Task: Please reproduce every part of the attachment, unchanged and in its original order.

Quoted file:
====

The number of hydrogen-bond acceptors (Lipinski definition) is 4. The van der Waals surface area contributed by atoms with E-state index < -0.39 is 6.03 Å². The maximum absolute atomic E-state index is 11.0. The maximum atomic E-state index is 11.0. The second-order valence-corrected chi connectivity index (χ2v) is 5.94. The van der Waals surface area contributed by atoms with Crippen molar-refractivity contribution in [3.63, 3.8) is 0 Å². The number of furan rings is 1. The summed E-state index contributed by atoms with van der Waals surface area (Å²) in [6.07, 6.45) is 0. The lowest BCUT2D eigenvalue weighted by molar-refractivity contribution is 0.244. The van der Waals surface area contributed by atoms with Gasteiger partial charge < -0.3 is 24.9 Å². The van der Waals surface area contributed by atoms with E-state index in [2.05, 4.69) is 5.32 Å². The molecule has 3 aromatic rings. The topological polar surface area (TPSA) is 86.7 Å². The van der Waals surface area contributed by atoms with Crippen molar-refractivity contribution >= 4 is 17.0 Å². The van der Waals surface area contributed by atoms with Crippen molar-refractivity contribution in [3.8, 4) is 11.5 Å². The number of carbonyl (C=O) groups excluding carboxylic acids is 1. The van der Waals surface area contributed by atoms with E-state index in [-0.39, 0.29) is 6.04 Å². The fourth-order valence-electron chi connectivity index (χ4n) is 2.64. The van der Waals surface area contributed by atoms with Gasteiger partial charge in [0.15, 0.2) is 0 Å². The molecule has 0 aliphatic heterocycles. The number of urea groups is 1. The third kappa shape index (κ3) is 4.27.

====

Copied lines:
The number of hydrogen-bond acceptors (Lipinski definition) is 4. The van der Waals surface area contributed by atoms with E-state index < -0.39 is 6.03 Å². The maximum absolute atomic E-state index is 11.0. The maximum atomic E-state index is 11.0. The second-order valence-corrected chi connectivity index (χ2v) is 5.94. The van der Waals surface area contributed by atoms with Crippen molar-refractivity contribution in [3.63, 3.8) is 0 Å². The number of furan rings is 1. The summed E-state index contributed by atoms with van der Waals surface area (Å²) in [6.07, 6.45) is 0. The lowest BCUT2D eigenvalue weighted by molar-refractivity contribution is 0.244. The van der Waals surface area contributed by atoms with Gasteiger partial charge < -0.3 is 24.9 Å². The van der Waals surface area contributed by atoms with E-state index in [2.05, 4.69) is 5.32 Å². The molecule has 3 aromatic rings. The topological polar surface area (TPSA) is 86.7 Å². The van der Waals surface area contributed by atoms with Crippen molar-refractivity contribution >= 4 is 17.0 Å². The van der Waals surface area contributed by atoms with Crippen molar-refractivity contribution in [3.8, 4) is 11.5 Å². The number of carbonyl (C=O) groups excluding carboxylic acids is 1. The van der Waals surface area contributed by atoms with E-state index in [-0.39, 0.29) is 6.04 Å². The fourth-order valence-electron chi connectivity index (χ4n) is 2.64. The van der Waals surface area contributed by atoms with Gasteiger partial charge in [0.15, 0.2) is 0 Å². The molecule has 0 aliphatic heterocycles. The number of urea groups is 1. The third kappa shape index (κ3) is 4.27.